Trout and 'Shrooms in Washington's Olympics

Wild Harvest in the Elwha River Valley
By E. David Thielk
  |  Gorp.com
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Getting There

The Elwha River trailhead is located about 12 miles from Port Angeles, Washington in the Olympic National Park. To get there, drive about seven miles west on Highway 101. Turn left on the Olympic Hot Springs Road and this once-upon-a-time salmon river comes into view. Before 1913, the year the Elwha Dam began operation, impressive runs of coho, pink, sockeye and chum salmon, and cutthroat, char and Dolly Varden trout all earned at least part of their living in the Elwha watershed. Today, the upper river supports only resident rainbow trout and Dolly Varden for the angler willing to limit their gear to a single barbless hook and no bait. Some say that the rainbow trout are descendents of steelhead that were imprisoned by the dam. Whatever their genetic ancestry, however, 14-inch fish are common, and fish up to 18 inches are taken by some.

Follow the road past the park entrance. A quick stop at the Backcountry Information Center for the latest details on bear and cougar warnings, campsite closures and trail conditions is worth the short delay. When planning an overnight trip, obtain a backcountry permit here. Just beyond the information center is the junction with Whiskey Bend Road. Five miles of narrow, steep twists and turns lead you far above the river. Driving slowly is a necessity, but has its rewards. The sights, smells and sounds as you progress up the incline prepare you for the hike. The driver who can keep one eye on the road and one on the forest may find an occasional cluster of oyster mushrooms growing from the trunks of old alder lying in or near a streambed. One year I found a giant sulfur shelf fungus, sometimes called chicken-of-the-woods, protruding from a dead tree along this drive. When the road ends, abandon your vehicle, gather your tools, and put your foot to the Earth.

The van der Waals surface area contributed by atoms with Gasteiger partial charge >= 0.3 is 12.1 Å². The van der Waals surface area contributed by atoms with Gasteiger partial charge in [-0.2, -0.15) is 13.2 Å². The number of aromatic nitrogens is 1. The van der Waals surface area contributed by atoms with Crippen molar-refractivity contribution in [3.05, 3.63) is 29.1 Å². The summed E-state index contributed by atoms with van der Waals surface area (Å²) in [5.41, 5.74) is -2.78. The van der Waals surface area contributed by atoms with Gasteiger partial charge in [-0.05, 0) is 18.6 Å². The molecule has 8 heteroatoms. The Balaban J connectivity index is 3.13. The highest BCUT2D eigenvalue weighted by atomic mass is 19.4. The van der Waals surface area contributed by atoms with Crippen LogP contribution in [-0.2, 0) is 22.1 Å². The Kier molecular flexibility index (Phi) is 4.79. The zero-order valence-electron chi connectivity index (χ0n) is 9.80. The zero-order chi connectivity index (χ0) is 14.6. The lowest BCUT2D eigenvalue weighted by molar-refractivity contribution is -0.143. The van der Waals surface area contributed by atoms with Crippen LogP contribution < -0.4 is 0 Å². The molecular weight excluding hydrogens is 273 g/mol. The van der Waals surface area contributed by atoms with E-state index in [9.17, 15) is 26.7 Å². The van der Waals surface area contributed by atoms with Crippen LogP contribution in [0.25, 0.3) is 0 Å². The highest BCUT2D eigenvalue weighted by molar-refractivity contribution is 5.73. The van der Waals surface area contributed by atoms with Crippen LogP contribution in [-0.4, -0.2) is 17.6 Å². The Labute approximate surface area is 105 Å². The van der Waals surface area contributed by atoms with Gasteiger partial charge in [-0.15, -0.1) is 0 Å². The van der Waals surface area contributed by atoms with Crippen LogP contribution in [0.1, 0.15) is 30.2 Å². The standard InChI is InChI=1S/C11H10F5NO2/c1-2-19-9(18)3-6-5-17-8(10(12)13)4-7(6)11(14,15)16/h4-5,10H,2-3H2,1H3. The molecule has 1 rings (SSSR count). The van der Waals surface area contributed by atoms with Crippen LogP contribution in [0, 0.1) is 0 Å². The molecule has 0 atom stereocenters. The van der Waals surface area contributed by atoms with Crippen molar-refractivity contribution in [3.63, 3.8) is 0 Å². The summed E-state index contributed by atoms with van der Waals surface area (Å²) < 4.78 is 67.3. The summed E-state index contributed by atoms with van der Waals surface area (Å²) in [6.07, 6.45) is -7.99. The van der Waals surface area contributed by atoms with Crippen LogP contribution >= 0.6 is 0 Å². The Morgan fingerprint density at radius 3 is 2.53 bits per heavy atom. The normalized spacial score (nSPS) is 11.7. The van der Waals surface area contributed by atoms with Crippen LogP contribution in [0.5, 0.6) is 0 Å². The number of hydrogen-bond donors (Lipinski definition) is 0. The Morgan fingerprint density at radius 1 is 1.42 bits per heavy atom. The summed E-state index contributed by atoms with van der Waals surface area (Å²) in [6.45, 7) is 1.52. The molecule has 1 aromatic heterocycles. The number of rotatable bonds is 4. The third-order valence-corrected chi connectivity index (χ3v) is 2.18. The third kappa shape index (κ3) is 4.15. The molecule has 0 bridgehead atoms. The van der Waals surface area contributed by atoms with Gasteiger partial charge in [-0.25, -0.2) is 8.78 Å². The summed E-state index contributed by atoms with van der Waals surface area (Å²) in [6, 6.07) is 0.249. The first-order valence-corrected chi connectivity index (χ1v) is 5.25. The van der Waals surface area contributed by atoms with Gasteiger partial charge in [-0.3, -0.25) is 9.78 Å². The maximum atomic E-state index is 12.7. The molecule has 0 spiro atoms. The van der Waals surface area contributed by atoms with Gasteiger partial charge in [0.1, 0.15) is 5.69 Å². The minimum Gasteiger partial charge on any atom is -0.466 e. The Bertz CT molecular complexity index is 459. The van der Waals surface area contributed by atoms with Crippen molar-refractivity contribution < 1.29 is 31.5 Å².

The trail begins over relatively flat terrain, starting high above Rica Canyon. As you progress, traces of burns, large stands of old-growth, early homestead cabins, and picturesque riverside campsites can be found, along with grouse, quail, jays, and if you are lucky, bears and cougars. A common destination for day hikers is the Humes Ranch, an old homestead site located 2.3 miles from the trailhead. A cabin still remains there.

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Warm breezes rise from the canyon below and gently rock the footbridgeunder my feet. Although it is mid-September and the smell of decayingleaves is in the air, T-shirts and shorts are comfortable attire and I amreminded that summer is only reluctantly giving in to fall in the OlympicMountains of Washington State.

Upstream, the Elwha River tosses, turnsand gushes, angry at being confined to the narrow canyon channel.Carpets of moss, sword ferns and salal line the forest floors.Downstream, ancient Douglas-fir and Western red cedar trees lie likefallen soldiers on the bank. Scattered boulders and small islandsdisturb the river's flow while spreading its channel wide.